The horrific news in October that 39 people were found suffocated in a lorry about 25 miles east of London is just the latest reminder—a particularly shocking one— that the trafficking and smuggling of human beings remains a pervasive and persistent cancer in our world.
At this writing, the deaths have been connected to a transnational criminal human smuggling operation with links to Britain, China, Belgium, Ireland, Bulgaria and Vietnam, according to a New York Times article.
At our Canada conference also in October, Timea Nagy, originally from Hungary, spoke of her own experience becoming a victim of transnational criminals when she accepted what she thought was an overseas babysitting job that turned into three months as a sex slave in Toronto strip clubs.
Conference attendees heard Timea describe how her traffickers—some of them from her homeland and all with international criminal connections—assaulted her, starved her and threatened her family in order to break her into an object they could sell.
Countering this unimaginable cruelty were people Timea encountered during her ordeal who extended themselves, often with small kindnesses, sometimes at personal risk. Ultimately, some of them worked together to help Timea escape her traffickers. (It is all there in her book, “Out of the Shadows”; find the short version of her story in my 10-minute interview with Timea: https://soundcloud.com/financialcrimematters/timeanagy.)
Financial crime fighters must be globalists
The death of 39 Vietnamese nationals in a refrigeration truck near London and Timea’s trauma are but two of millions of stories that involve exploitation and suffering. In a time of rising nationalism fanned more by tribalism than patriotism, they are both reminders that the crime of human trafficking and the misery of its victims are global—and that financial crime fighters must be globalists.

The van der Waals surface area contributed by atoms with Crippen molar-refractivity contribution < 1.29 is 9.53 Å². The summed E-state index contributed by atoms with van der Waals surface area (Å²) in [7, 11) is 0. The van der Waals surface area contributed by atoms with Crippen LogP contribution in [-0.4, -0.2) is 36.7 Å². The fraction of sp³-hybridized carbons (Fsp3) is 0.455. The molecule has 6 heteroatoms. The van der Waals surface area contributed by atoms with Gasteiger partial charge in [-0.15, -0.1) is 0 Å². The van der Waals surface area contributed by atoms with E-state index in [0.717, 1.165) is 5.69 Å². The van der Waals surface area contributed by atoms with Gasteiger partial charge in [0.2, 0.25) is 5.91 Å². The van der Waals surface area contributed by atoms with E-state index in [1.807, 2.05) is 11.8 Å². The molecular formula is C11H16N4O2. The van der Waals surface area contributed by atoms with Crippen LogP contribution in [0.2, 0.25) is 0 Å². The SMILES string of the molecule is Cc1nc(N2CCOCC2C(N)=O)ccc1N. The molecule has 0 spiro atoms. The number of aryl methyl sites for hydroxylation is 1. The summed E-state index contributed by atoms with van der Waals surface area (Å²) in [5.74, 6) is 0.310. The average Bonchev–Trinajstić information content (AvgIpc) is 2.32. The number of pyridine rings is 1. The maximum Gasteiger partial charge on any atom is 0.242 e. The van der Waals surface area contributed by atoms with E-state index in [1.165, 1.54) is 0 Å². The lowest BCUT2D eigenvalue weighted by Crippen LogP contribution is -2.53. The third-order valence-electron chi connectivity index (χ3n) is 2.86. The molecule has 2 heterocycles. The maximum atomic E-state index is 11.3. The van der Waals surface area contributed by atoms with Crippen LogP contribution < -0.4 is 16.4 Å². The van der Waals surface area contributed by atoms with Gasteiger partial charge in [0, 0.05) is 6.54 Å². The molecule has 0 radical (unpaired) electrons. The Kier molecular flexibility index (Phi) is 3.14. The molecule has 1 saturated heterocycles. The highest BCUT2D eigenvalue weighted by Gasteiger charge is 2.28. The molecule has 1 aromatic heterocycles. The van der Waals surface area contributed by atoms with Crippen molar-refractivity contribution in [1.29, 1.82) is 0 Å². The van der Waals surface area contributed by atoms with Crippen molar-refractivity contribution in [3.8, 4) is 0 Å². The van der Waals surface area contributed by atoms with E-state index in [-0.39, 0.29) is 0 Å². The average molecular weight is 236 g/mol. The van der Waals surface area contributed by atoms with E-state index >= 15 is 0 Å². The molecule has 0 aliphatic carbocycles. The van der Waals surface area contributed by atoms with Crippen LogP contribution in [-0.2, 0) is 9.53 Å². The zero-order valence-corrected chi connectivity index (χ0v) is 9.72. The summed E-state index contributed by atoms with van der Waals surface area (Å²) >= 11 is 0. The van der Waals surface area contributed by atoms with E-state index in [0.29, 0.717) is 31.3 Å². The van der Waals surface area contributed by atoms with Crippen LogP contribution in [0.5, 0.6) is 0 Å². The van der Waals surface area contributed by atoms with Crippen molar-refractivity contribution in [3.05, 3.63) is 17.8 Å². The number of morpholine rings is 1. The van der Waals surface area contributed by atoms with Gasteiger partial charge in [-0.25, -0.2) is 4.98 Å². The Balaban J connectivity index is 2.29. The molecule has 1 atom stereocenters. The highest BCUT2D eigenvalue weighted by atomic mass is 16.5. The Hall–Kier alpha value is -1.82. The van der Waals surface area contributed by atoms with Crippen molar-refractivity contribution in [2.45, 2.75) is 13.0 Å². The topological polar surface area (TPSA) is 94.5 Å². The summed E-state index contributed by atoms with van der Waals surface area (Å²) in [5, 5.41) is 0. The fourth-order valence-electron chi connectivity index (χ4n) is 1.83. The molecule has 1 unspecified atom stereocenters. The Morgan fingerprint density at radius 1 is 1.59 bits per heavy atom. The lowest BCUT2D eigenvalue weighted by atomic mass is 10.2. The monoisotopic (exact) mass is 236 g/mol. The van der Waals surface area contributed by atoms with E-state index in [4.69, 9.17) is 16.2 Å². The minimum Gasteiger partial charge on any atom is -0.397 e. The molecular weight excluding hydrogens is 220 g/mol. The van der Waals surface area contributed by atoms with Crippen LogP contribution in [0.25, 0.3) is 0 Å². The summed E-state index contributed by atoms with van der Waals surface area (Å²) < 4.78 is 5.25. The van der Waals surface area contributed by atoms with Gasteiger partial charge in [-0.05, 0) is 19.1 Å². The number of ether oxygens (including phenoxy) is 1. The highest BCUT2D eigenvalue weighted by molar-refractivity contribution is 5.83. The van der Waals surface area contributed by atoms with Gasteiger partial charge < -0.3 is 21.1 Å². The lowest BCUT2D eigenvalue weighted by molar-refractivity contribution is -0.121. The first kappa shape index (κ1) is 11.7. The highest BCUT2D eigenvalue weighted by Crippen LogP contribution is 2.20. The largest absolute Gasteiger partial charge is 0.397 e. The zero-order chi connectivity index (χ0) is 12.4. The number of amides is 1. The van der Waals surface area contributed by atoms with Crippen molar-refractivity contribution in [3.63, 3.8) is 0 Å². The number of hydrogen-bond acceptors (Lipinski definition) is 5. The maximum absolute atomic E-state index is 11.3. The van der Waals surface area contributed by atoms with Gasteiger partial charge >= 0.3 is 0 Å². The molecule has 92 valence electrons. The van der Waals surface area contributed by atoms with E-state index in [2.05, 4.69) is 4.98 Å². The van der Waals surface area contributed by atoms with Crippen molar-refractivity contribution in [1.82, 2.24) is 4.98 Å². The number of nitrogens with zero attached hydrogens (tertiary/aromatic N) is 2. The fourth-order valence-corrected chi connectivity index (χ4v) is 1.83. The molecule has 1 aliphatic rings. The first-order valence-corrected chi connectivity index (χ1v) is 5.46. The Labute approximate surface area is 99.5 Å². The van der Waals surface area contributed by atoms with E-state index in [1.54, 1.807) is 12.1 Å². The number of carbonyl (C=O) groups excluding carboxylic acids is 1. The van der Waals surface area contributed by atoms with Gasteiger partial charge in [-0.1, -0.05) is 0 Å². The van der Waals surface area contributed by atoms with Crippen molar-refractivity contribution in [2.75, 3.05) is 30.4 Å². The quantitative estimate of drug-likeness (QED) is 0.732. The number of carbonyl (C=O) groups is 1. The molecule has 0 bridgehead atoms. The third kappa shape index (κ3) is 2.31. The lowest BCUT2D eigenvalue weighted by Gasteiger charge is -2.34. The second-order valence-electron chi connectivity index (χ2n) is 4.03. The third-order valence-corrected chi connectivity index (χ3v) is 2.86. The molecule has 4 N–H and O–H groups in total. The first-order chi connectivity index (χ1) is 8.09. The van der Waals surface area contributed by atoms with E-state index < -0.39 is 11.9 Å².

The increasing complexity of financial crime only makes the need to globalize our efforts more urgent.
The Financial Action Task Force’s (FATF’s) most recent virtual assets guidance sets standards for greater supervision by nations of the virtual assets and the virtual asset service providers that facilitate their creation and exchange. It concludes that national standards will need international cooperation to work.
The proceeds of transnational crime, whether in fiat or digital currencies, move easily across borders, necessitating international cooperation and the adoption of common legal standards. This is especially true, if the funds of human traffickers and other transnational criminals are to be identified and seized and their victims freed.
Efforts to catch the bad guys are otherwise doomed to fail at each nation’s border.
The Association of Certified Anti-Money Laundering Specialists (ACAMS), which began as a U.S.-based organization, has grown to over 77,000 members worldwide on the wave of a snowballing consensus for common anti-financial crime standards and cross-border cooperation fueled by the efforts of FATF, the Egmont Group and law enforcement.
This issue of ACAMS Today certainly crosses borders with articles from Peter Warrack on cryptocurrencies, maritime trade by Simon Ring, Christine Bopp’s sanctions compliance piece as well as contributions on the Asia-Pacific region and Europe. ACAMS also now produces Spanish, European and simplified and traditional Chinese editions.
On a personal note, listening to Timea at our Canada conference I was struck that—in addition to the importance of transnational cooperation—personal kindness and compassion remain among our most powerful weapons against human trafficking, both as professionals and as global citizens.